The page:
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Some talk of genocide

BMJ 2000; 320 doi: https://doi.org/10.1136/bmj.320.7236.722 (Published 11 March 2000) Cite this as: BMJ 2000;320:722
  1. Tony Delamothe
  1. BMJ

    Paying the Price—The Killing of the Children of Iraq: A special report by John Pilger, ITV, Monday 6 March at 9 30 pm

    Last month, the United Nations' top official in Iraq resigned, no longer able to tolerate the suffering caused by nine years of economic sanctions. In taking this action for these reasons, he followed in the footsteps of his immediate predecessor. A few days after his resignation, the head of the UN world food programme in Iraq also resigned in protest.

    John Pilger's documentary, Paying the Price—The Killing of the Children of Iraq, showed why these people might want to distance themselves as far as possible from the policies of the UN Security Council towards Iraq. “Every UN agency dealing with health, food, agriculture, and children has reported repeatedly that tens of thousands of the most vulnerable in society have died or are suffering as a result of the sanctions,” says Pilger. “Why should the civilian population, including children born since the Gulf war, innocent people, be held hostage to the compliance of a dictator?”

    The World Health Organization estimates that, since the sanctions, the death rate among children has doubled, adding another half a million deaths. What crime did these children commit to deserve this punishment, asks an Iraqi paediatrician at the end of her heartbreaking ward round.

    No doubt Pilger would have put this question to Britain's foreign secretary, Robin Cook, had he not declined to appear on the programme unless granted a string of demands that even Saddam Hussein would have been hard pressed to exceed. The US secretary of state, Madeleine Albright, was asked whether she thought the deaths of half a million children was a price worth paying for achieving the West's aims for Iraq. “We think the price is worth it,” she told a US press conference.

    In the documentary, a State Department official did his best to airbrush out this public relations gaffe. The estimate was “derived by a methodology we don't accept,” he said, but he had no alternative methodology and therefore no alternative estimate.

    Meanwhile, daily life for the Iraqis continues in a downward spiral, with people trying to turn their possessions into cash for food and medicines. In the street markets, doctors are selling their textbooks to put food on their families' tables. About $1.5bn worth of overseas contracts for vital equipment remain on hold, mostly at the behest of the United States, although the UK Department of Trade and Industry blocked a shipment of vaccines against yellow fever and diphtheria because of their possible use in weapons of mass destruction.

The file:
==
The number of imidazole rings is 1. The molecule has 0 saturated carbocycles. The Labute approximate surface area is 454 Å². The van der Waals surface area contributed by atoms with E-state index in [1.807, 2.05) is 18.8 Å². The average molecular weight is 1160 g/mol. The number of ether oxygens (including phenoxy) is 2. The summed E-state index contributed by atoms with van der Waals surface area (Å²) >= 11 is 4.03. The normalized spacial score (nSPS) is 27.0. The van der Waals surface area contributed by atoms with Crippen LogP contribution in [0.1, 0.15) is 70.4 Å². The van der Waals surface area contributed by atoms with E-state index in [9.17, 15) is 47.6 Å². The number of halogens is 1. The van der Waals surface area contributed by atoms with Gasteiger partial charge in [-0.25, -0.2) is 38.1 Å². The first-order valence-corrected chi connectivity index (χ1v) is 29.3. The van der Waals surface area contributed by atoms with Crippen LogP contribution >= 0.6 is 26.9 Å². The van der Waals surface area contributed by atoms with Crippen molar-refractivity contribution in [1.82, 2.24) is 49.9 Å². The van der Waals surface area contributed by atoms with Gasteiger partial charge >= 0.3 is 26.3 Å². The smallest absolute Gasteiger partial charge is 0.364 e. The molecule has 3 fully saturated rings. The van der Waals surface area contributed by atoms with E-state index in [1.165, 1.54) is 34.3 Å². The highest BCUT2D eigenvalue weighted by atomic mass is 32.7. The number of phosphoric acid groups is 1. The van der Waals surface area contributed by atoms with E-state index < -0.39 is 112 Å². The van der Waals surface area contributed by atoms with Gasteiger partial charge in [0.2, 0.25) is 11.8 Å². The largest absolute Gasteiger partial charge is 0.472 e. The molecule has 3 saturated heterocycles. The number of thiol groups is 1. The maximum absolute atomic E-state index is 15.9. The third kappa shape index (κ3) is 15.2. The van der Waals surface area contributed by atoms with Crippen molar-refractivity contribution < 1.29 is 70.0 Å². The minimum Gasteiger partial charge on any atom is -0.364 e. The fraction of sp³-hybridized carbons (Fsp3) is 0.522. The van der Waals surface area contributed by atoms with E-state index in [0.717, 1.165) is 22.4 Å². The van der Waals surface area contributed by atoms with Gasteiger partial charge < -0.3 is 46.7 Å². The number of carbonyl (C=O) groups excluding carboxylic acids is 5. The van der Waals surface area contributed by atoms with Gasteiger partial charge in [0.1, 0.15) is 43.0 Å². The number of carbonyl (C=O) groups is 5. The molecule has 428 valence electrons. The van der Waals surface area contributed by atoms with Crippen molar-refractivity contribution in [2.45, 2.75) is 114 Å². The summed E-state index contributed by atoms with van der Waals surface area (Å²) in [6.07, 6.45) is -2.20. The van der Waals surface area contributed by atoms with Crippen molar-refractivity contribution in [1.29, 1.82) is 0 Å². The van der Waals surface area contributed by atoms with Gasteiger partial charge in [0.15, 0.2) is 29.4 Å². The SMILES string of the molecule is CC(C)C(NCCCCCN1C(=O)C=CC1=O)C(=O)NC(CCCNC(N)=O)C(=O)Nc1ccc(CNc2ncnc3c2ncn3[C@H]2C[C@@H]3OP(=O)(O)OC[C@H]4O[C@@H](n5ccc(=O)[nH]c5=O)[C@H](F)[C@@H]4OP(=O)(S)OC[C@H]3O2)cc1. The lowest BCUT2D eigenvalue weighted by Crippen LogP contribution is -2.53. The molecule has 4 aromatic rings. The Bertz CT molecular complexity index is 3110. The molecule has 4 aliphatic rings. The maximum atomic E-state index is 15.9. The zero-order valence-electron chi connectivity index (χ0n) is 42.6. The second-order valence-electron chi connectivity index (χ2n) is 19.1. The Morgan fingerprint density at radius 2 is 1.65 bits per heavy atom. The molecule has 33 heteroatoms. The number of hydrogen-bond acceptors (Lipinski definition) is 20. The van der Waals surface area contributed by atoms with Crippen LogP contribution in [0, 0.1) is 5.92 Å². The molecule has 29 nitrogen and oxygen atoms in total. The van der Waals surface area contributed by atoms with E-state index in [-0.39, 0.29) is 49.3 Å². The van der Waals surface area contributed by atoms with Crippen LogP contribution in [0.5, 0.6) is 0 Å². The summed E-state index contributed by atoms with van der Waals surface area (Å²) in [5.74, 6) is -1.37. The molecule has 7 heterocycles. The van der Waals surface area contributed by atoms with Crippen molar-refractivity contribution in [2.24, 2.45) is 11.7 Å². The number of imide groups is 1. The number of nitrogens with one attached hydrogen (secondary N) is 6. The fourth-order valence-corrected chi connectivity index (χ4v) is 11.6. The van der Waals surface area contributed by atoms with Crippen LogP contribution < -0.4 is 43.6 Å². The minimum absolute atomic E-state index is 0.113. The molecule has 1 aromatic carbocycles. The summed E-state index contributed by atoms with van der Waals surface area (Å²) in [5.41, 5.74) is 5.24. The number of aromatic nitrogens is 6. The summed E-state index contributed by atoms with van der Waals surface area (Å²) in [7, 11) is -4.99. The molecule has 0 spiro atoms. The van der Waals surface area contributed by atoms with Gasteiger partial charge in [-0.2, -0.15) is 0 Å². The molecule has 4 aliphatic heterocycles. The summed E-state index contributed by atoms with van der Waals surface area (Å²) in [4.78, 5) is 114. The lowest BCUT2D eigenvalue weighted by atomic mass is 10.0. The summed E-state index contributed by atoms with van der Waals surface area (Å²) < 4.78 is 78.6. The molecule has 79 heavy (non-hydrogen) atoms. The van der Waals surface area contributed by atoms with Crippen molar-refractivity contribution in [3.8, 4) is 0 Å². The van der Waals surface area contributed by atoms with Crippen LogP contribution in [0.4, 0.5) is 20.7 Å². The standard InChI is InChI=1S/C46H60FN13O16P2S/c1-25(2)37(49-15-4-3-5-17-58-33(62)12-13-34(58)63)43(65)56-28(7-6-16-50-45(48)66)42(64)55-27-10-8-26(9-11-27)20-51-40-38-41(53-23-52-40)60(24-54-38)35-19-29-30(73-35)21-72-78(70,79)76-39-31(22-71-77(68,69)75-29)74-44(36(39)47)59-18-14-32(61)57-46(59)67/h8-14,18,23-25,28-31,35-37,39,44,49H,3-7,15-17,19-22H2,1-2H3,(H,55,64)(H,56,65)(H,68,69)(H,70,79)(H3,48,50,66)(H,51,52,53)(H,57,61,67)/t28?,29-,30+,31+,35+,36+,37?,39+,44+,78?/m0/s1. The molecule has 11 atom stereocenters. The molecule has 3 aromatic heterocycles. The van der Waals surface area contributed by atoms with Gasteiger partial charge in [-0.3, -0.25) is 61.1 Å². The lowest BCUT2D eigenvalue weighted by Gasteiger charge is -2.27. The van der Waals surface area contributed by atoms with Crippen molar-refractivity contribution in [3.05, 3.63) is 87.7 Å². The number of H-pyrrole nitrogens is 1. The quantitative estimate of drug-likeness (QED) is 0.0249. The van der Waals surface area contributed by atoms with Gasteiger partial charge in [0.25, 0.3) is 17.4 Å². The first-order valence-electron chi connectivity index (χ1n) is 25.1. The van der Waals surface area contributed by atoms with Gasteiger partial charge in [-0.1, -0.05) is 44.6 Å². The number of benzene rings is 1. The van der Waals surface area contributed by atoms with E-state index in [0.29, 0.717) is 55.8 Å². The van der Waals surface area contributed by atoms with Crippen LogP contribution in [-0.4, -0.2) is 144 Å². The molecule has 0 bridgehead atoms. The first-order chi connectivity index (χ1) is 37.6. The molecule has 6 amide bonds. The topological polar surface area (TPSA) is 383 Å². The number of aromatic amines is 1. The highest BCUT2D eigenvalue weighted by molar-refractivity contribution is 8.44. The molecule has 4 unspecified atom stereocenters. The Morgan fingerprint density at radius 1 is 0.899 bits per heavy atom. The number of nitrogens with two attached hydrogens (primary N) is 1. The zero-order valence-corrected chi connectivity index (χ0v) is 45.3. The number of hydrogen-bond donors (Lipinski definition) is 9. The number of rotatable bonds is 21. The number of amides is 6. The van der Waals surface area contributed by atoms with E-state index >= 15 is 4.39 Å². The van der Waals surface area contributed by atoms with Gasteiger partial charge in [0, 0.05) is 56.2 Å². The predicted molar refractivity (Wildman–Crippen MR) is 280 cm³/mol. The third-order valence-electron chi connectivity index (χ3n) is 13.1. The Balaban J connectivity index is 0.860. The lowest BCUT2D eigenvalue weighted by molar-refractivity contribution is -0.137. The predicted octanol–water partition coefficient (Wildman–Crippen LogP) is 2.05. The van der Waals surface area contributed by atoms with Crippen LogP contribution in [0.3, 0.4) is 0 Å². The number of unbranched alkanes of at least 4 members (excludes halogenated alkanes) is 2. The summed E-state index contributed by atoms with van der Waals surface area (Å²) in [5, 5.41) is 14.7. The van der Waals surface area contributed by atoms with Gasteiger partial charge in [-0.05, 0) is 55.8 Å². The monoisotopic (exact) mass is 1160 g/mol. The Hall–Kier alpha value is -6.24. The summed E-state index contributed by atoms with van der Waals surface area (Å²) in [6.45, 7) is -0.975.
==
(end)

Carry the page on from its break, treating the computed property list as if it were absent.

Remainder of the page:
Iraqi hospitals have limited drug supplies—aspirin rather than morphine for cancer pain. Crucial chemotherapy for childhood cancers is unobtainable. At the same time, the demand for such treatments is increasing: lymphomas and neuroblastomas seem more common now than before the Gulf war, when weapons were laced with depleted uranium.

    According to Derek Halliday, the former assistant secretary general of the United Nations in charge of humanitarian operations in Iraq, the West is waging war through the United Nations on the people of Iraq, with results that you do not expect to see in a war fought under the Geneva Conventions. “We're targeting civilians… it's a monstrous situation for the UN, for the Western world, for all of us who are part of some democratic system, who are responsible for the policies of our governments and the implementation of economic sanctions on Iraq.”

    No end in sight

    After nine years of sanctions, the end of the West's disagreement with Iraq seems as far off as ever, which the chairman of the UN Sanctions Committee attributes to internal divisions within the Security Council. It's clear that the United States and Britain are still playing the “weapons of mass destruction” card, despite the testimony of a former UN weapons inspector that this capability has been dismantled.

    According to Halliday, the Security Council is now destroying the human rights of the Iraqi people. It's an “extraordinary situation that the chamber responsible for peace and security is neglecting the very provisions of the charter which forms the bases of the organisation itself. There is no democracy in the Security Council: if the issue of sanctions on Iraq after nine long years were to go to the General Assembly we'd see a very large majority overturning the sanctions tomorrow.”

    Pilger said the sanctions are not affecting Saddam Hussein and his cronies, who seem to have access to the health care they need, but he carefully avoided the issue of whether sanctions were working: the programme was an examination of the ethics of the means, not the ends.

    Prime Minister Tony Blair, apparently borrowing from George Bush's script of several years before, intoned: “Our quarrel is not with the Iraqi people. It never has been.” In which case, this programme should make despairing viewing for him and his government. The collateral damage of the actions meant to hurt Saddam Hussein's regime, Pilger argues convincingly, has brought the whole country to its knees. Halliday calls it genocide and believes that when the history books are written the Security Council, the United Nations, Washington, and London will be “slaughtered” for their actions. From Pilger's first draft of history, you can see the evidence the historians might cite.

    And how did the paediatrician feel at the end of her ward round? “Very sad. All of the children look like your daughter or my son. And when you see my son in front of me dying, what happens to you?”

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